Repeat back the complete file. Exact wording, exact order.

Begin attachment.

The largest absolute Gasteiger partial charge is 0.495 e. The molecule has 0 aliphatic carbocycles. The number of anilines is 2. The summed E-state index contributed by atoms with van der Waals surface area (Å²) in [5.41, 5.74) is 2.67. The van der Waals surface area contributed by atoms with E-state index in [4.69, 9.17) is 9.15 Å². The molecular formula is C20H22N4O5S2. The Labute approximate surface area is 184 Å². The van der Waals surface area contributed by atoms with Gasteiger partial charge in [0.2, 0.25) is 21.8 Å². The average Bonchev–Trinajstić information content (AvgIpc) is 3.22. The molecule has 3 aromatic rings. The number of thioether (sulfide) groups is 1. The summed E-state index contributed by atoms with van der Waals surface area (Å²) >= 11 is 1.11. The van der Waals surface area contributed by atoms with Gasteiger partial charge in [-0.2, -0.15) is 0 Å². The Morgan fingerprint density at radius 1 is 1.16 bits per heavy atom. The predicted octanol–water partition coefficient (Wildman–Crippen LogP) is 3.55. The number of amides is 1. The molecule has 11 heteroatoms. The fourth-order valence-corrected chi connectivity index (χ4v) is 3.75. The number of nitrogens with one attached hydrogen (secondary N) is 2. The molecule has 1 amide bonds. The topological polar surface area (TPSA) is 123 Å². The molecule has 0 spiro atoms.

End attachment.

The largest absolute Gasteiger partial charge is 0.495 e. The molecule has 0 aliphatic carbocycles. The number of anilines is 2. The summed E-state index contributed by atoms with van der Waals surface area (Å²) in [5.41, 5.74) is 2.67. The van der Waals surface area contributed by atoms with E-state index in [4.69, 9.17) is 9.15 Å². The molecular formula is C20H22N4O5S2. The Labute approximate surface area is 184 Å². The van der Waals surface area contributed by atoms with Gasteiger partial charge in [0.2, 0.25) is 21.8 Å². The average Bonchev–Trinajstić information content (AvgIpc) is 3.22. The molecule has 3 aromatic rings. The number of thioether (sulfide) groups is 1. The summed E-state index contributed by atoms with van der Waals surface area (Å²) >= 11 is 1.11. The van der Waals surface area contributed by atoms with Gasteiger partial charge in [-0.2, -0.15) is 0 Å². The Morgan fingerprint density at radius 1 is 1.16 bits per heavy atom. The predicted octanol–water partition coefficient (Wildman–Crippen LogP) is 3.55. The number of amides is 1. The molecule has 11 heteroatoms. The fourth-order valence-corrected chi connectivity index (χ4v) is 3.75. The number of nitrogens with one attached hydrogen (secondary N) is 2. The molecule has 1 amide bonds. The topological polar surface area (TPSA) is 123 Å². The molecule has 0 spiro atoms.